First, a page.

The leader of Labour in Scotland has hit back at John McDonnell’s claim the party would not block a second vote on Scottish independence, calling the 2014 referendum a “once-in-a-generation vote.”
The shadow chancellor caused a stir among Labour MPs north of the border on Tuesday after he insisted that the party would let Scottish parliament decide whether there should be another public vote on Scotland’s relationship with the rest of the UK.
“We would not block something like that,” McDonnell said during an interview at the Edinburgh Fringe Festival. “We would let the Scottish people decide. That’s democracy.”
On Wednesday, Richard Leonard – who has previously said Labour would refuse to grant the order needed for another independence referendum – said he had told McDonnell that another vote was “unnecessary” and “unwanted by the people of Scotland”.
“The 2014 referendum was a once-in-a-generation vote,” the Scottish leader told reporters.
“There is no economic case for independence, especially with the SNP’s new position of ditching the pound and new policy of turbo-charged austerity to bear down on the deficit.
“On that, John McDonnell and I are in firm agreement – what Scotland needs is radical reforming Labour governments at Holyrood and Westminster.”
But Leonard was not the only Scottish MP to condemn the comments from the Labour frontbencher.
Edinburgh South MP Ian Murrray called on McDonnell to “clarify his unhelpful freelancing”.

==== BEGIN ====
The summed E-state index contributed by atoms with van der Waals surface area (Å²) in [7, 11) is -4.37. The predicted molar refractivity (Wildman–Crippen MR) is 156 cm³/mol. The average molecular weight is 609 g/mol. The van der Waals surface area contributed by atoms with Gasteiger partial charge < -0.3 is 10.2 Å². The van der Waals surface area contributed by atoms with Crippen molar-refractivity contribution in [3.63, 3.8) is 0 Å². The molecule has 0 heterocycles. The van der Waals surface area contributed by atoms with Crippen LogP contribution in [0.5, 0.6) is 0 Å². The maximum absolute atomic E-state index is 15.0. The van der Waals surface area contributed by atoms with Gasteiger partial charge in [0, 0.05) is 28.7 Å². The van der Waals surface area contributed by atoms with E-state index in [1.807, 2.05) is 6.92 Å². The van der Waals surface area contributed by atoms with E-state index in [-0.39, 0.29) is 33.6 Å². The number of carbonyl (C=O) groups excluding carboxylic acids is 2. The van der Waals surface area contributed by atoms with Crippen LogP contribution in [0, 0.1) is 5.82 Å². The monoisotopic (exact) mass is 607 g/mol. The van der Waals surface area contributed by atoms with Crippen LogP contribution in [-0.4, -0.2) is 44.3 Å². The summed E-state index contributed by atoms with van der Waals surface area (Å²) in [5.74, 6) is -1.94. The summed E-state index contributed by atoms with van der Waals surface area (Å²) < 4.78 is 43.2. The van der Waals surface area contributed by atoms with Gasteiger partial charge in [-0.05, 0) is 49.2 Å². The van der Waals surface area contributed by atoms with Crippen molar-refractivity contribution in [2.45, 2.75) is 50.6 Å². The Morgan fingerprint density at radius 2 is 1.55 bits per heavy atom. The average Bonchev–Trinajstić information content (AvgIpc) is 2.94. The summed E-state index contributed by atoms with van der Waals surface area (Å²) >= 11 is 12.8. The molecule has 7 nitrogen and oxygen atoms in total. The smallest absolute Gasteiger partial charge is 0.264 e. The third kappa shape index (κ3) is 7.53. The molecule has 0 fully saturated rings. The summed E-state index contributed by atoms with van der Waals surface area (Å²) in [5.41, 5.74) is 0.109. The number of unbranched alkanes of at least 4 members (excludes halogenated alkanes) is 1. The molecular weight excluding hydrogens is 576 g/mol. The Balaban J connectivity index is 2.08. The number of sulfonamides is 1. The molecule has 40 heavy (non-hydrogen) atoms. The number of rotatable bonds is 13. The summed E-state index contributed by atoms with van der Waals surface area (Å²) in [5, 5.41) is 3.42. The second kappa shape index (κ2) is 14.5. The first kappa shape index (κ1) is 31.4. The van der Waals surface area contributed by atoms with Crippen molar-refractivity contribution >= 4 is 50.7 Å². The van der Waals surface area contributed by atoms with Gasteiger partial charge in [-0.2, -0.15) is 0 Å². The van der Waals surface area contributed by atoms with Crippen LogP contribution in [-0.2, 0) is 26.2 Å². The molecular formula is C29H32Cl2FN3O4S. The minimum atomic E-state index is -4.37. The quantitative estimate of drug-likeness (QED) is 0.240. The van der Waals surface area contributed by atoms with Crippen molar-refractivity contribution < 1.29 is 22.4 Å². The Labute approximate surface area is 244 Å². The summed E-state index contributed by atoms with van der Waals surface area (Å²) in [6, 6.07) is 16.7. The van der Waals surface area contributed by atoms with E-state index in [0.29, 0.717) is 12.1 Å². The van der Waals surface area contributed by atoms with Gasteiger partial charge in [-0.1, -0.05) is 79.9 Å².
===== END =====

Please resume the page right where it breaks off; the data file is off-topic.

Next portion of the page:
He tweeted: “Socttish Labour opposes a damaging and divisive Scottish independence referendum. The policy is set by the Scottish Labour Party and outlined in our last manifesto.”
Meanwhile, Nicola Sturgeon – leader of the Scottish National Party – said McDonnell’s comments were “a statement of basic democracy”.
The reaction my Scottish Labour “goes some way to explaining the existential crisis they face,” she added.
But Scottish Conservative leader Ruth Davidson said the shadow chancellor’s support for a second referendum was a ploy.
“Labour is proposing a pact with the SNP in order to parachute Jeremy Corbyn into number 10,” she said. “The fact is this – Jeremy Corbyn and John McDonnell would happily sell Scotland down the river if they thought it could give them a sniff of power.
“That is a rank betrayal of the two million Scots – including thousands of Labour voters – who voted to stay part of the UK.”